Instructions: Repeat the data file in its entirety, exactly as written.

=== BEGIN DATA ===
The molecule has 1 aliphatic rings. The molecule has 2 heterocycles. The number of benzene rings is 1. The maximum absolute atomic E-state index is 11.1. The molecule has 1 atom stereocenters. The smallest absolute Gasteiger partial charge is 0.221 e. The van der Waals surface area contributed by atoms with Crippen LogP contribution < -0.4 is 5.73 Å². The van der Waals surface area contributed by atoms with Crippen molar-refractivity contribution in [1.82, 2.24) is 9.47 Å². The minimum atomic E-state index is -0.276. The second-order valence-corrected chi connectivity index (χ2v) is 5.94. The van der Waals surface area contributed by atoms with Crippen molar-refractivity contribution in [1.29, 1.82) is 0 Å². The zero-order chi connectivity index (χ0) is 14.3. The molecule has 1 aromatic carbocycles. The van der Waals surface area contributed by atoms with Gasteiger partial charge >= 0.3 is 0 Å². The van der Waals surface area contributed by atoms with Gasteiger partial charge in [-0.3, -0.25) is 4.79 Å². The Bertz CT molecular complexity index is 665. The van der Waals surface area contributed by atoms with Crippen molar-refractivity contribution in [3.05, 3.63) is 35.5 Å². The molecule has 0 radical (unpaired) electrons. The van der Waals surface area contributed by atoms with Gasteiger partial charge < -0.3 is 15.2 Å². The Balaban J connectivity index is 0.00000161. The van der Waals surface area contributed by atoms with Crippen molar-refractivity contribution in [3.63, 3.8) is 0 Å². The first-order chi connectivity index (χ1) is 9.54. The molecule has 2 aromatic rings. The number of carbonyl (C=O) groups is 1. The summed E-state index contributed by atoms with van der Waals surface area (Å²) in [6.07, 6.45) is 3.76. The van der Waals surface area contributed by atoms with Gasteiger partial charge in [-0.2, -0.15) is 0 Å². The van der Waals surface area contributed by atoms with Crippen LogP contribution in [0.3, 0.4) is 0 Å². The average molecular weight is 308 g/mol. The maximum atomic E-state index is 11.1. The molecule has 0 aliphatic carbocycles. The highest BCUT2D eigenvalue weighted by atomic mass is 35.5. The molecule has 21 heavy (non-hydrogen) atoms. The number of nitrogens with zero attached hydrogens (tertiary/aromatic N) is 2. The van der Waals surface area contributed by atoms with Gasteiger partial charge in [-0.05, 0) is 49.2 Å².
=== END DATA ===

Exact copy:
The molecule has 1 aliphatic rings. The molecule has 2 heterocycles. The number of benzene rings is 1. The maximum absolute atomic E-state index is 11.1. The molecule has 1 atom stereocenters. The smallest absolute Gasteiger partial charge is 0.221 e. The van der Waals surface area contributed by atoms with Crippen LogP contribution < -0.4 is 5.73 Å². The van der Waals surface area contributed by atoms with Crippen molar-refractivity contribution in [1.82, 2.24) is 9.47 Å². The minimum atomic E-state index is -0.276. The second-order valence-corrected chi connectivity index (χ2v) is 5.94. The van der Waals surface area contributed by atoms with Crippen molar-refractivity contribution in [1.29, 1.82) is 0 Å². The zero-order chi connectivity index (χ0) is 14.3. The molecule has 1 aromatic carbocycles. The van der Waals surface area contributed by atoms with Gasteiger partial charge >= 0.3 is 0 Å². The van der Waals surface area contributed by atoms with Gasteiger partial charge in [-0.3, -0.25) is 4.79 Å². The Bertz CT molecular complexity index is 665. The van der Waals surface area contributed by atoms with Crippen molar-refractivity contribution in [3.05, 3.63) is 35.5 Å². The molecule has 0 radical (unpaired) electrons. The van der Waals surface area contributed by atoms with Gasteiger partial charge < -0.3 is 15.2 Å². The Balaban J connectivity index is 0.00000161. The van der Waals surface area contributed by atoms with Crippen molar-refractivity contribution in [3.63, 3.8) is 0 Å². The first-order chi connectivity index (χ1) is 9.54. The molecule has 2 aromatic rings. The number of carbonyl (C=O) groups is 1. The summed E-state index contributed by atoms with van der Waals surface area (Å²) in [6.07, 6.45) is 3.76. The van der Waals surface area contributed by atoms with Gasteiger partial charge in [-0.2, -0.15) is 0 Å². The van der Waals surface area contributed by atoms with Crippen LogP contribution in [0.3, 0.4) is 0 Å². The average molecular weight is 308 g/mol. The maximum atomic E-state index is 11.1. The molecule has 0 aliphatic carbocycles. The highest BCUT2D eigenvalue weighted by atomic mass is 35.5. The molecule has 21 heavy (non-hydrogen) atoms. The number of nitrogens with zero attached hydrogens (tertiary/aromatic N) is 2. The van der Waals surface area contributed by atoms with Gasteiger partial charge in [-0.05, 0) is 49.2 Å².